Subject: Safe Handling of Extracted Teeth
Effective Date: September 2012
Review Dates: November 2015
Extracted teeth are collected and frequently used in dental education settings. The purpose of this policy is to provide guidance on the safe handling and the decontamination process.
Individuals handling extracted teeth for pre-clinical training or clinical assignments must be aware of the potential exposure to Bloodborne pathogens. Therefore individuals who collect extracted teeth must decontaminate and handle teeth according to standards set by the Center for Disease Control (CDC) and Seattle-King County Public Health Department as well as the University of Washington School of Dentistry.
Excerpts from CDC Website accessed 4-13-15: http://www.cdc.gov/oralhealth/infectioncontrol/faq/extracted_teeth.htm (link no longer accessible)
What are the recommendations for using extracted teeth in educational settings?
Extracted teeth are occasionally collected and used for preclinical educational training. The teeth should be cleansed of visible blood and gross debris and maintained in a hydrated state. Because the teeth will be autoclaved before clinical teaching exercises, using an economical storage solution (e.g., water or saline) may be practical. A liquid chemical germicide (e.g., sodium hypochlorite [household bleach] diluted 1:10 with tap water) could reduce bacterial accumulation during storage, although it does not completely disinfect/sterilize the tooth. Extracted teeth must be placed in a well-constructed container with a secure lid to prevent leaking during transport and labeled with the biohazard symbol.
Prior to being used in an educational setting, teeth should be heat sterilized to allow for safe handling. Pantera and Shuster demonstrated elimination of microbial growth using an autoclave cycle for 40 minutes. However, since preclinical educational exercises simulate clinical experiences, students enrolled in dental educational programs should still follow standard precautions. Autoclaving teeth for preclinical laboratory exercises does not alter their physical properties sufficiently to compromise the learning experience. However, autoclave sterilization of extracted teeth does affect dentinal structure enough to compromise dental materials research.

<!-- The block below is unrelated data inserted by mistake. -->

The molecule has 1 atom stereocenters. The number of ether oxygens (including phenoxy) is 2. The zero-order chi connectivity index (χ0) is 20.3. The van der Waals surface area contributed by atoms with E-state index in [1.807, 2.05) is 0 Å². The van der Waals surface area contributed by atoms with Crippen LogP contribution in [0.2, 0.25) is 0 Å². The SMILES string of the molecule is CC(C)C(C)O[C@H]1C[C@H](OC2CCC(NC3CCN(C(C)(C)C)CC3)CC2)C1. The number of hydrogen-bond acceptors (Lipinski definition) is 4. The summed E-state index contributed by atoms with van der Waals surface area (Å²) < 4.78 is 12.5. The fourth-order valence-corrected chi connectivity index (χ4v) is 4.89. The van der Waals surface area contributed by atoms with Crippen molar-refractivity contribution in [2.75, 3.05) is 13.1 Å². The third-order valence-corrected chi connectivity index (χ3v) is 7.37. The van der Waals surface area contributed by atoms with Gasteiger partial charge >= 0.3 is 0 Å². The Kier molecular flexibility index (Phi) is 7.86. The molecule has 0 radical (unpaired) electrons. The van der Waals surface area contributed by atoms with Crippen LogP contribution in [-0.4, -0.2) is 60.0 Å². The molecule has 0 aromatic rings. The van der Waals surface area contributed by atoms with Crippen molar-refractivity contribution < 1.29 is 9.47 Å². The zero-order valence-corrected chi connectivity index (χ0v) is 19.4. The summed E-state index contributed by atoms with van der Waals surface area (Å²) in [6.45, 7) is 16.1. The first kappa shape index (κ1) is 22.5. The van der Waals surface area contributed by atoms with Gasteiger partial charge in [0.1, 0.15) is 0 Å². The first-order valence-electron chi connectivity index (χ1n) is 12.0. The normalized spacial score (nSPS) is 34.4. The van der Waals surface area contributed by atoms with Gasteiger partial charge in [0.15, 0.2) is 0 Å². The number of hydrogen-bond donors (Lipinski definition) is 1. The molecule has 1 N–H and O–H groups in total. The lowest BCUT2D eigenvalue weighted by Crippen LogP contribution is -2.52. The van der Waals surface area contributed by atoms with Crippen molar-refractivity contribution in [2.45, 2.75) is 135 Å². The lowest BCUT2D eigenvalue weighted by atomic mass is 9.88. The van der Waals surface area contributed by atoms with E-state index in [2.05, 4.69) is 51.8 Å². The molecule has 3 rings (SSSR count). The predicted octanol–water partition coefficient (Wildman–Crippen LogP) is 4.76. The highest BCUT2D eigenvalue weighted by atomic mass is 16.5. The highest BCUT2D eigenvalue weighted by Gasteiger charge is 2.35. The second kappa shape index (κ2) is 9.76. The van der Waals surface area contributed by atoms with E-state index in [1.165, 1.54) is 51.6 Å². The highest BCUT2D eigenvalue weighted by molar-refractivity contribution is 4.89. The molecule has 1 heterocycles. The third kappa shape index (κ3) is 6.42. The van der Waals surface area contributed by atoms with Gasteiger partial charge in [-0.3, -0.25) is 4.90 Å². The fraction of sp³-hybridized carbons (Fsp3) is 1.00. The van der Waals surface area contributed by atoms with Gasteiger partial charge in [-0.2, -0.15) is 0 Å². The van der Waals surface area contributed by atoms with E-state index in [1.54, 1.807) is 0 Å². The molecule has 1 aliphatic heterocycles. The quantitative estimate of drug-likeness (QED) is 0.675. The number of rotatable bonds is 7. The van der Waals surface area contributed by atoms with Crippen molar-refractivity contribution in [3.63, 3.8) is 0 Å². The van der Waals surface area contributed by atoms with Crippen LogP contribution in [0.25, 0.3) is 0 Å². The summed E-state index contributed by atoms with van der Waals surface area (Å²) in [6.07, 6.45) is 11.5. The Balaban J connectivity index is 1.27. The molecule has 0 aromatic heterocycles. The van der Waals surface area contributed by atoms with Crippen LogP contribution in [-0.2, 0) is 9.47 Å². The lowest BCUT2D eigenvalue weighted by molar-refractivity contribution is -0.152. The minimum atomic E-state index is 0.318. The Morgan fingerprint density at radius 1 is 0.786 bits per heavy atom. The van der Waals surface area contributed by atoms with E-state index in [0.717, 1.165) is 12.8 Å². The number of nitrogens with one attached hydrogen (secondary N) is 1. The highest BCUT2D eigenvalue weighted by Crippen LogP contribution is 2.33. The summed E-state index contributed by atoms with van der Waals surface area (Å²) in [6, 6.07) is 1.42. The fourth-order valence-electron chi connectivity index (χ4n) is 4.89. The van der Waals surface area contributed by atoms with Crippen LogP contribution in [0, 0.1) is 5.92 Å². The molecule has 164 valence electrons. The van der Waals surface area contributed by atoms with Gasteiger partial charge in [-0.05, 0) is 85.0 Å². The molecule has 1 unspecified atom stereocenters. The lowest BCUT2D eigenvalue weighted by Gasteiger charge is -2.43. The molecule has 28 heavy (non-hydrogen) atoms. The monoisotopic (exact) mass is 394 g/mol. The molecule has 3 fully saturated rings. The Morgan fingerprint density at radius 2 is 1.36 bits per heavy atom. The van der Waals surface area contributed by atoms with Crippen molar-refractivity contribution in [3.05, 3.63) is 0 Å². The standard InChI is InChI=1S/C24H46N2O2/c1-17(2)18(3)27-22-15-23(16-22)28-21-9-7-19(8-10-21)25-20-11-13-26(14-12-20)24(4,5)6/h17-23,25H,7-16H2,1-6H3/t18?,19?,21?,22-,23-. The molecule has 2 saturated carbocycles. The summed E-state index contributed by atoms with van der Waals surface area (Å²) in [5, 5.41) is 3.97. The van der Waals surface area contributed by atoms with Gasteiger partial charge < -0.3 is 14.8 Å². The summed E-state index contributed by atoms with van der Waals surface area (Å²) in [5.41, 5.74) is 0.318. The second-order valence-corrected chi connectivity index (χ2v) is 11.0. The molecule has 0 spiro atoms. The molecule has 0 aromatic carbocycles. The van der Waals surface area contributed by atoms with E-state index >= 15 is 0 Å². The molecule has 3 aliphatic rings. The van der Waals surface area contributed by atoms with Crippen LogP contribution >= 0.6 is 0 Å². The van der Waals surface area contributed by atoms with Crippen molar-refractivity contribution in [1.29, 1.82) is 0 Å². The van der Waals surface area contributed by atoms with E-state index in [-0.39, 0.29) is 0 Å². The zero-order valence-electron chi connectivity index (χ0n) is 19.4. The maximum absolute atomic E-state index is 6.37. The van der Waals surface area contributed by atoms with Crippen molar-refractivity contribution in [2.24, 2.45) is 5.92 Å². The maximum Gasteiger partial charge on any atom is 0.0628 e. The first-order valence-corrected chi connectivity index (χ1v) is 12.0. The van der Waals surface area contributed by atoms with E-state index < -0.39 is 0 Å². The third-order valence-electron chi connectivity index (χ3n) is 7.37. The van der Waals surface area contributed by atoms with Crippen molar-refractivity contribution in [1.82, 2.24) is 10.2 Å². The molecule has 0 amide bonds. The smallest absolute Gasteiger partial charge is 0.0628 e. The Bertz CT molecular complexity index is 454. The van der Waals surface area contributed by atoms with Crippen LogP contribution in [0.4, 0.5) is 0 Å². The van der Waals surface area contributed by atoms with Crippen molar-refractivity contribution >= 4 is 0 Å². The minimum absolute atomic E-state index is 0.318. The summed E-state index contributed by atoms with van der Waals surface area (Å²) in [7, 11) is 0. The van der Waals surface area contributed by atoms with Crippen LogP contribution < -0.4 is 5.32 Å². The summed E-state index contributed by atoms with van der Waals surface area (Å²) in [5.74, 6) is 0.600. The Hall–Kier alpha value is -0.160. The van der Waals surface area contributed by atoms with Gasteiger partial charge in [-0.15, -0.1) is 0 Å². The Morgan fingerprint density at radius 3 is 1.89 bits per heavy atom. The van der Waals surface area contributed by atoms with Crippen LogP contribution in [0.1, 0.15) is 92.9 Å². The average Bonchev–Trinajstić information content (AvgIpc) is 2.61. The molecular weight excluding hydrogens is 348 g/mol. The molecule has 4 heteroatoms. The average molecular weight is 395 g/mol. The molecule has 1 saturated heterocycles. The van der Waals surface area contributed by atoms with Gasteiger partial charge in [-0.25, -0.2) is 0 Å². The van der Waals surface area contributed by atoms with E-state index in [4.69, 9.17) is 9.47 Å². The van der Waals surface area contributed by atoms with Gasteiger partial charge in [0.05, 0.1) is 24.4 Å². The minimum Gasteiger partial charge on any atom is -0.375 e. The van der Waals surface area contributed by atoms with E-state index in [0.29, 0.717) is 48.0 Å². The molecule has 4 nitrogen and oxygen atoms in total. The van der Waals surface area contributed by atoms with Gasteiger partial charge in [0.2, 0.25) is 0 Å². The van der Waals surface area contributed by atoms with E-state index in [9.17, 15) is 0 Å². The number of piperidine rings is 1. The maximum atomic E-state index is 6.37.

The use of teeth that do not contain amalgam is preferred because they can be safely autoclaved. Extracted teeth containing amalgam restorations should not be heat sterilized because of the potential health hazard associated with possible mercury vaporization and exposure. If extracted teeth containing amalgam restorations are to be used, their immersion in 10% formalin solution for 2 weeks has been found to be an effective method of disinfecting both the internal and external structures of the teeth.
Hazardous Waste Regulations and Safe Handling of Extracted Teeth:
- Under infectious waste disposal regulations governing dental offices and clinics, extracted teeth are considered as infectious waste and must be handled properly.
- The CDC has issued guidelines for decontaminating extracted teeth for use in dental educational settings.
- The objective of these recommendations is to minimize the risk of: transmission of Hepatitis B virus (HBV), human immunodeficiency virus (HIV), and other blood borne pathogens during the handling of extracted teeth for use in dental educational settings.